Wednesday, August 20, 2014

Top U.S. Senator opens inquiry into airline fees

The chairman of the U.S. Senate Committee on Commerce, Science and Transportation has launched an inquiry into how airlines disclose certain additional fees to consumers.

Citing concerns about transparency around a variety of airline fees, Sen. John D. (Jay) Rockefeller IV (D-W.Va.) sent a letter to 10 U.S. airlines on Aug. 18, asking that they specify the role “ancillary fees” play in their business model, and seeking specific information about the revenue generated in 11 different categories including checked baggage, fees for flight changes, priority seats and priority boarding, among others. The inquiry covers 2012, 2013, and 2014 to date.

Sen. Jay Rockefeller
“In recent years, airlines have increasingly been charging fees for ‘optional’ services, such as checked and carry-on luggage, seat selection, and priority boarding,” Rockefeller said in a statement announcing the inquiry. “These additional fees are separate from base fares for flights and have been a boon to the airlines, raising billions of dollars of revenue for them.”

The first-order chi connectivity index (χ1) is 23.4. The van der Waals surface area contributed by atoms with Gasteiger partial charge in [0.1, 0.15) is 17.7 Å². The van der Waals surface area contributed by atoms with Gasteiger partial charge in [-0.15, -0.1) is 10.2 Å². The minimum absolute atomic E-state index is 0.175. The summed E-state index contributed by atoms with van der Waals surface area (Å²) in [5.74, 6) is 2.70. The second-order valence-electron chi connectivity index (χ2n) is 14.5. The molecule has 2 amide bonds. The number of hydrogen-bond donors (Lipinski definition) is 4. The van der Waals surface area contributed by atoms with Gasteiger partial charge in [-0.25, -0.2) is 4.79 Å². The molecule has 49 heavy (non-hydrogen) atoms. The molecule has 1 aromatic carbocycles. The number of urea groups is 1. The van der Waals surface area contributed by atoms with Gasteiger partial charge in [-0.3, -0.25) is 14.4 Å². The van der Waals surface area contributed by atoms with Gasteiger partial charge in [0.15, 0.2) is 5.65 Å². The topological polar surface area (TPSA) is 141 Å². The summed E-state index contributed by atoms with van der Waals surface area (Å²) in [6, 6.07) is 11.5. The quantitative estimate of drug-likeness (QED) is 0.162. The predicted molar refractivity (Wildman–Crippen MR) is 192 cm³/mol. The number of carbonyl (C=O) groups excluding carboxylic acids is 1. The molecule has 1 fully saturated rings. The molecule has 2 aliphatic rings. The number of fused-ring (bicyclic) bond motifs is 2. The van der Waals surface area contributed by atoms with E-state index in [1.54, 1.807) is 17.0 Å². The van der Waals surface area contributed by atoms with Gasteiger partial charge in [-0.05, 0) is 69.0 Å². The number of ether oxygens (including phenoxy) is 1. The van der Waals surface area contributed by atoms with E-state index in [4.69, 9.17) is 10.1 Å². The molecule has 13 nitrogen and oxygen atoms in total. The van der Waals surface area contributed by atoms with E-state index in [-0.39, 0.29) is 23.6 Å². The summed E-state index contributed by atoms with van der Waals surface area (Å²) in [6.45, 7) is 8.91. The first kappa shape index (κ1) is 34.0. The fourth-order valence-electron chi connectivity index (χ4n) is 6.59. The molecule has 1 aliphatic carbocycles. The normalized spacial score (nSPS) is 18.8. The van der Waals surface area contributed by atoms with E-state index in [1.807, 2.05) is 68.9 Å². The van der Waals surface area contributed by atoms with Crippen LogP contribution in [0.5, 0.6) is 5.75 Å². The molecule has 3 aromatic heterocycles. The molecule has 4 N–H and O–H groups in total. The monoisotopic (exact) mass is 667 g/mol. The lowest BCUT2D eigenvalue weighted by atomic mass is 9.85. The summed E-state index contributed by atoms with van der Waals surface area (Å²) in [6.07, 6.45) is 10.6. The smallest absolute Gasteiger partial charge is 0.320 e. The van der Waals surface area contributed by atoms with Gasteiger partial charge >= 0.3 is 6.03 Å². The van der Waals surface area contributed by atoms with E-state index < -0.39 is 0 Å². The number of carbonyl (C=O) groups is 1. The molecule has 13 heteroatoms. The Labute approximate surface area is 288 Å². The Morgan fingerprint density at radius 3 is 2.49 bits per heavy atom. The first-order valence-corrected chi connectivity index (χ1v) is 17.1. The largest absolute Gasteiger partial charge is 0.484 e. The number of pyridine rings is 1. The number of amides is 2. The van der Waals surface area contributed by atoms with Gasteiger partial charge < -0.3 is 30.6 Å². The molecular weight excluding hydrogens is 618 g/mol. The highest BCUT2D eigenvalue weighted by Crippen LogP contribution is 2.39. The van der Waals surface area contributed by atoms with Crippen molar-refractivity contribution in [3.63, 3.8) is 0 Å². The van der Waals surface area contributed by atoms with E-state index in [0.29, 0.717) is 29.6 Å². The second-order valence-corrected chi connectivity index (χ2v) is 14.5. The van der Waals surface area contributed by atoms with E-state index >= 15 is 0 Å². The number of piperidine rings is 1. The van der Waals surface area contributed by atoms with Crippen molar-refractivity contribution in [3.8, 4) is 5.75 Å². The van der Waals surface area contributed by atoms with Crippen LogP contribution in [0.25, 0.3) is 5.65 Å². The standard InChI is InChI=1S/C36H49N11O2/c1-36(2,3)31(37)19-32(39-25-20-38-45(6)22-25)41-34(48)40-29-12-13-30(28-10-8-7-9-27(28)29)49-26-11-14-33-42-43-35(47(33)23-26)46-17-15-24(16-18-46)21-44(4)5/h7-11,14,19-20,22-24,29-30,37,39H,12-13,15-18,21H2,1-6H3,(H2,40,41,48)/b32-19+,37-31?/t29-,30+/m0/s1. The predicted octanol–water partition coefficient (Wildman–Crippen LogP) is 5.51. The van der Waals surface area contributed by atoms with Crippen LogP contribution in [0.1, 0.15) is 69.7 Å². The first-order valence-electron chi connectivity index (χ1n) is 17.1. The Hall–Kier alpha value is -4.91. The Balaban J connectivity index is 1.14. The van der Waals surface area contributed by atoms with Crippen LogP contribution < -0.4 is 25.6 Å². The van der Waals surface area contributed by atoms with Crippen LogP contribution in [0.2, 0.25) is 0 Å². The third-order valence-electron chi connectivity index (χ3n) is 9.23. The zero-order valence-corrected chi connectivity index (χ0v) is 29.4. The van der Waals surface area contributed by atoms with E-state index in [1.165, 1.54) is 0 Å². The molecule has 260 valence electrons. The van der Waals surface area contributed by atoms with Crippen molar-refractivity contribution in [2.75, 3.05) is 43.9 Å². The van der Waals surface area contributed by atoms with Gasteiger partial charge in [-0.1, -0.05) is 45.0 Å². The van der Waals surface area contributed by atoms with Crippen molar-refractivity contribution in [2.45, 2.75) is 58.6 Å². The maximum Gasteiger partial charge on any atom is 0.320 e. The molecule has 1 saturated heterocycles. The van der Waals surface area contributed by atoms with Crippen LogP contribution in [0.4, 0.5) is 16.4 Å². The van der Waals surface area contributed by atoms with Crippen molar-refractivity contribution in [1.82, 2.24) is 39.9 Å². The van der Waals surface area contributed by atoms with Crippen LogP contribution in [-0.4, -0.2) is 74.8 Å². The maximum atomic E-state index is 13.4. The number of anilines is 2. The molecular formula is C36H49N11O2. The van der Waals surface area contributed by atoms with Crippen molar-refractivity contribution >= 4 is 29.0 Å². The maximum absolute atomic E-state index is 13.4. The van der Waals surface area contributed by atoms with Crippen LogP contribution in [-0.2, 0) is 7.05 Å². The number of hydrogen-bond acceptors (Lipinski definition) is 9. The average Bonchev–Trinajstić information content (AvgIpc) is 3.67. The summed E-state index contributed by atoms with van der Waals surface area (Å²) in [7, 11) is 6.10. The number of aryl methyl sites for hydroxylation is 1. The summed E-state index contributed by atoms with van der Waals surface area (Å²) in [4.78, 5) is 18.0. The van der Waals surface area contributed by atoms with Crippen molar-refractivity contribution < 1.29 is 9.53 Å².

The complete letter is available here.

Rockefeller’s inquiry builds on concerns raised recently by consumer advocates about whether these fees are sufficiently disclosed to consumers shopping for flights, in order to allow for more accurate price comparisons. It also drew praise from the National Consumers League (NCL).

“Consumers are fed up with the ever-growing list of add-on fees that airlines are piling on top of basic airfares,” Sally Greenberg, NCL’s executive director, said in a statement issued Aug. 20. “These fees are contributing to record airline industry profits at a time when consumers’ travel budgets remain strapped due to the sluggish economic recovery.”

Last year, NCL published a report examining what it termed “the troubling correlation between rising cancellation/change fees, the high cost of refundable tickets and the misleading marketing of travel insurance products.” Among the recommendations in the report was a call for Congressional oversight hearings to examine these issues.